Quality of Life
Quality of Life, a big topic, can mean different things to many. Policy and academic debate tend to fall away when one grapples with a personal situation involving a loved one, as does the noisy clutter of everyday life.
Fragility of life is faced, accepted ways of being questioned. Those ‘small things’ keep one going when tomorrow is unknown. Such experiences are obviously highly individualistic and yet so many of us travel these roads.
Annie Stevenson, director of consultancy Integration in Care, raises these thought-provoking points:
“Quality of Life is about empowerment and sharing power equally, ‘doing with’. Quality care is about the power staying with the professionals and policy-makers and ‘doing unto’.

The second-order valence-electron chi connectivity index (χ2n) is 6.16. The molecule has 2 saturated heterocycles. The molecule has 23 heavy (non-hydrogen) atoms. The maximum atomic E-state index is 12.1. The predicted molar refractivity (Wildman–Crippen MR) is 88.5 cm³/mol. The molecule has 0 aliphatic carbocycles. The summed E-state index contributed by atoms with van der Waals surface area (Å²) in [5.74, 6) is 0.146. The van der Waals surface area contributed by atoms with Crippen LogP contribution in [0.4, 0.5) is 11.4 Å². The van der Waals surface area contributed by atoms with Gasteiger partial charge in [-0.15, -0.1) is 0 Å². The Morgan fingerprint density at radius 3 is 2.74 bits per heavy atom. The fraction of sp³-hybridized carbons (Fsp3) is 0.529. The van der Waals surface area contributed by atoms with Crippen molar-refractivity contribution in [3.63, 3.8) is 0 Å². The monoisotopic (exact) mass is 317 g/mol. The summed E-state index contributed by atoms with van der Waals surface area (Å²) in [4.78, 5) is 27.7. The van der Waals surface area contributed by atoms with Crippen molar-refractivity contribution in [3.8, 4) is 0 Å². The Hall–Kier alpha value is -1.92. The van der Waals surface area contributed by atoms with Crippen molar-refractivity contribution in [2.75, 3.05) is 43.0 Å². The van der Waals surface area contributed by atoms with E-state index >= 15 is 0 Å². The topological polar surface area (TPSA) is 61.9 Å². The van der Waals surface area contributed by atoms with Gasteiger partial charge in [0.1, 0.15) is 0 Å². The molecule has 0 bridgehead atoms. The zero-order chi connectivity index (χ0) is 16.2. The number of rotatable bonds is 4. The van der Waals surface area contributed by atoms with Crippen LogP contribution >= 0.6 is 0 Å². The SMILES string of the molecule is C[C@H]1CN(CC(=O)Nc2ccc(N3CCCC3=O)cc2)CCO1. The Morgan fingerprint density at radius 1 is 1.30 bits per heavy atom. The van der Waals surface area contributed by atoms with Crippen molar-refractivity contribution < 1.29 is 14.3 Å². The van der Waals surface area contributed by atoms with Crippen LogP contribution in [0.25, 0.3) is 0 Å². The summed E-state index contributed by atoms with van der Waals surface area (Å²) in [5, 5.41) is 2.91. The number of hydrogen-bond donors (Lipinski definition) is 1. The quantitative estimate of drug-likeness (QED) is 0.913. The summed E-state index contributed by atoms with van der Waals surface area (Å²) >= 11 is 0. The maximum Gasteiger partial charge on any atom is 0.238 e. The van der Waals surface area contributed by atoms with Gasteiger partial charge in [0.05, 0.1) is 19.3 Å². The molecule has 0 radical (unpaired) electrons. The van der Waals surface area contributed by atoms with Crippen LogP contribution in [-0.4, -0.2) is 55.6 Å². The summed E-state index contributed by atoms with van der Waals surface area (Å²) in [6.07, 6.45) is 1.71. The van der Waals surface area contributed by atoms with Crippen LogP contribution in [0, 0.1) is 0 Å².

“Not everything is measurable. The way society is organised with so much focus on task-centred care and our history of institutionalisation going back to the Poor Law and the Victorians. Our social policy is based on this and the sense of ‘othering’ instead of staying with ‘us’.
“We’re having to crank back on the way our health and care is organised and shift deep institutionalised thinking, behaviours and power.”